Modelling outcome-related risk in choice experiments
The economic valuation of benefits resulting from environmental policies and intervention typically assumes that environmental outcomes are certain, whilst in reality they are rarely known with certainty. Outcome-related risk has been observed to reduce the benefit estimates derived from the use of stated preference methods. In this study we introduce information on outcome-related risk as an additional attribute in a choice model of preferences for a land-based climate change mitigation project. The article provides a comprehensive comparison of different model specifications arising from different behavioral assumptions about the way respondents make use and process information on outcome-related risk within the choice task. We analyzed the consequences of using different model specifications on the predictive power of the models, and on willingness to pay (WTP) estimates that can be used for policy purposes. We find significant differences between several specifications in terms of both model fit and WTP estimates. On the other hand, model specifications based on non-compatible theoretical foundations can yield similar WTP values. The choice of a particular model specification when modeling outcome-related risk based on stated preference data is therefore not a trivial task. The behavioral assumptions made, and reasons that motivate them should be made explicit, and consequences of using different specifications should not be ignored.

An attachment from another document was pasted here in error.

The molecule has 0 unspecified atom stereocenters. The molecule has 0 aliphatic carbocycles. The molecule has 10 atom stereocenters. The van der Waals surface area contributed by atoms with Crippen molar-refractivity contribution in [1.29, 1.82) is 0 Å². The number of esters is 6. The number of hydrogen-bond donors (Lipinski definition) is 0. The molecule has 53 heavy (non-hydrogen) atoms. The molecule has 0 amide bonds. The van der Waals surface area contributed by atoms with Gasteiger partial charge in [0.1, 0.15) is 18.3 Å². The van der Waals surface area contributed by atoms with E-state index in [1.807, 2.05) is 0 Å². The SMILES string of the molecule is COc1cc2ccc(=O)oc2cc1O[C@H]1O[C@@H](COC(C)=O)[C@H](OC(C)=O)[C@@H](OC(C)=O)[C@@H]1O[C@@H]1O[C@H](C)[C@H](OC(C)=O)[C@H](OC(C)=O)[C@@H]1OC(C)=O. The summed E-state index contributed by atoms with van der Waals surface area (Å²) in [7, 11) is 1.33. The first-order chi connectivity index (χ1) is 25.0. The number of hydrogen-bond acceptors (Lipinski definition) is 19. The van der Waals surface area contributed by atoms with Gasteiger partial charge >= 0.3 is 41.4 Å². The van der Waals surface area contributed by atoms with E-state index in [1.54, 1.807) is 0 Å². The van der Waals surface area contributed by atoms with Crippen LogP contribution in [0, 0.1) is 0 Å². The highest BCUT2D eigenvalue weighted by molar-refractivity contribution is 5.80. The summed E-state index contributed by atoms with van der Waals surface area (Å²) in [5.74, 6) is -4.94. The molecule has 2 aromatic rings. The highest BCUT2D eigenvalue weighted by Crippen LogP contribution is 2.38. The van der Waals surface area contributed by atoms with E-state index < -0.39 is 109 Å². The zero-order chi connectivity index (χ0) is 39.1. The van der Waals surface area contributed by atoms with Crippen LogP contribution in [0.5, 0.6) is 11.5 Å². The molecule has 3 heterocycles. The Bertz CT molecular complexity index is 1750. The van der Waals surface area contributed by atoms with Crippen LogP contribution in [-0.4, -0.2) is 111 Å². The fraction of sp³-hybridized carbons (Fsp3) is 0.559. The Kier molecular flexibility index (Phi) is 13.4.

Other Titles/Title of Conference
18th Annual Conference of the European Association of Environmental and Resource Economists, Rome, Italy